Coroner access to data

One of the most high profile cases in the Online Safety debate is that of Molly Russell, a 14-year-old girl who killed herself in 2017. The 2022 inquest into her death found that online content contributed ‘in a more than minimal way’ to her death. Her father, Ian Russell, recently told BBC Newsnight (from 41:46) that most of the delay behind the inquest was due to social media platforms not supplying data which would have allowed the investigation to understand the habits his daughter had followed in her digital rights. Baroness Kidron has tabled an amendment to the Online Safety Bill in the House of Lords which would compel platforms to provide such data – the government has said it will work to address this problem (whether as part of the Bill or in separate legislation). This discussion slots into wider ones about death in the digital age – what happens to our profiles and data when we die? – and striking a balance between maintaining children’s rights (including privacy), and ensuring their safety online, which has been at the heart of controversy about the Bill.

Algorithmic transparency

Related to data about online harms and researcher access to data is the specific question around the algorithms that service providers use to moderate and recommend content. Several civil society organisations have criticized the Bill for not providing sufficient information, for example allowing them to monitor algorithms on an ongoing basis. Recommendations for improving this have included assessing Ofcom’s audit powers to ensure they are sufficient (and comparable to regulators in other fields), requiring large and high-risk service providers to commission annual third-party audits of their algorithms, and giving Ofcom an explicit power to undertake its own audits. The UK government is currently piloting an algorithmic transparency standard within the public sector, building on examples elsewhere.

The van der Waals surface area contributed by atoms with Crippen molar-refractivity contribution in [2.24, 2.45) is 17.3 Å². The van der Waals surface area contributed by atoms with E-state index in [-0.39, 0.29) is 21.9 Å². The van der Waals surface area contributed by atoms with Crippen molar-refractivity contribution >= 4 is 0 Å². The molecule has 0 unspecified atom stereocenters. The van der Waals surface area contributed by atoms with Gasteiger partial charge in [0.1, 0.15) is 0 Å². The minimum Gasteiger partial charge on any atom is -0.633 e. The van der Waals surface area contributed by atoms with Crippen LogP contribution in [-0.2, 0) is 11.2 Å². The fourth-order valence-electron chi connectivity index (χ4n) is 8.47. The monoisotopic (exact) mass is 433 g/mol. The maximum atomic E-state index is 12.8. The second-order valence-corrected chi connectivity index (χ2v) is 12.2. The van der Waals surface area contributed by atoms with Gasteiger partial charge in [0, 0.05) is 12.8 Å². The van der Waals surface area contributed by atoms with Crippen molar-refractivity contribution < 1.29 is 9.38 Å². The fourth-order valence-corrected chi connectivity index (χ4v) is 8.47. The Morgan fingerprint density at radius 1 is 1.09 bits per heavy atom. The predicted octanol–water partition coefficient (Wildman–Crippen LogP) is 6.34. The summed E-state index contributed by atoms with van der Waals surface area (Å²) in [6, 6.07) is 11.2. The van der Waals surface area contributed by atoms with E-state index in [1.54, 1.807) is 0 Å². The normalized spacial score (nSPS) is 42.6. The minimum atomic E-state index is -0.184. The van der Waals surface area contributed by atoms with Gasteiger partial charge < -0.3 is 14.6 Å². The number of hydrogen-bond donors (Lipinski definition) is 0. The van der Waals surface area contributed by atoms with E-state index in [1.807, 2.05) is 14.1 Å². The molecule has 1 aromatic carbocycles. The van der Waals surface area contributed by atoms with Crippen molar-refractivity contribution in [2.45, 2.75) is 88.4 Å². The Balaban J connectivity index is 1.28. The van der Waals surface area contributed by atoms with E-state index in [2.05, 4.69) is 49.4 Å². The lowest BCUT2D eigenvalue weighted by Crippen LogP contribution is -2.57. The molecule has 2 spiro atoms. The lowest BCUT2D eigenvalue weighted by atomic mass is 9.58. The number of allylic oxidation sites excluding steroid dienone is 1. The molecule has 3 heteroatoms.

Other areas

  • Skills and literacy: Requiring regulators to oversee and audit activity in these new fields will require them to upskill. Ofcom has grown to accommodate its expected new powers under the Bill, but government and others also need to consider how to increase data literacy among other government organisations in the regulatory ecosystem, campaigners and civil society, and for the public in general.
  • Scrapable data: More generally, there has been discussion about how data from social media platforms should be used in public interest research, such as automated collection or scraping of data from such sites.

The ODI will continue to monitor the passage of the Online Safety Bill and the debates around internet safety in general, understanding what the consequences might be for data and data rights, and where new data institutions could play a valuable role in building a better future, online and offline.